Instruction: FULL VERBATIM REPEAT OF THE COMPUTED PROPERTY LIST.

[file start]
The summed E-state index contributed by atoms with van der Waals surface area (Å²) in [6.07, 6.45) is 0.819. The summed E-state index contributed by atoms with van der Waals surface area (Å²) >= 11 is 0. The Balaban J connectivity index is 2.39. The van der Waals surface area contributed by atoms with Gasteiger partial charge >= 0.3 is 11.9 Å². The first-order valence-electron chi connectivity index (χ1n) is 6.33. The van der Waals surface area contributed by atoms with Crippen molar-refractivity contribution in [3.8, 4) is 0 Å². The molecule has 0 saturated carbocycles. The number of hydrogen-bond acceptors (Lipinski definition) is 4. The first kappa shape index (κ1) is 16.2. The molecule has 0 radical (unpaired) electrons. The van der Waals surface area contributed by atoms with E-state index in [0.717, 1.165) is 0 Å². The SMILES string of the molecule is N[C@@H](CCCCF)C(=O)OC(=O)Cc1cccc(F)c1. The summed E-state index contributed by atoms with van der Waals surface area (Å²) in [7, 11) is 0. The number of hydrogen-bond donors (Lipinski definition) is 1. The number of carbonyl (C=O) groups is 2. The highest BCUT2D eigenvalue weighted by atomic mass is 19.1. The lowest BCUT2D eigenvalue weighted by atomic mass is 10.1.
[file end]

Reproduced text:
The summed E-state index contributed by atoms with van der Waals surface area (Å²) in [6.07, 6.45) is 0.819. The summed E-state index contributed by atoms with van der Waals surface area (Å²) >= 11 is 0. The Balaban J connectivity index is 2.39. The van der Waals surface area contributed by atoms with Gasteiger partial charge >= 0.3 is 11.9 Å². The first-order valence-electron chi connectivity index (χ1n) is 6.33. The van der Waals surface area contributed by atoms with Crippen molar-refractivity contribution in [3.8, 4) is 0 Å². The molecule has 0 saturated carbocycles. The number of hydrogen-bond acceptors (Lipinski definition) is 4. The first kappa shape index (κ1) is 16.2. The molecule has 0 radical (unpaired) electrons. The van der Waals surface area contributed by atoms with E-state index in [0.717, 1.165) is 0 Å². The SMILES string of the molecule is N[C@@H](CCCCF)C(=O)OC(=O)Cc1cccc(F)c1. The summed E-state index contributed by atoms with van der Waals surface area (Å²) in [7, 11) is 0. The number of hydrogen-bond donors (Lipinski definition) is 1. The number of carbonyl (C=O) groups is 2. The highest BCUT2D eigenvalue weighted by atomic mass is 19.1. The lowest BCUT2D eigenvalue weighted by atomic mass is 10.1.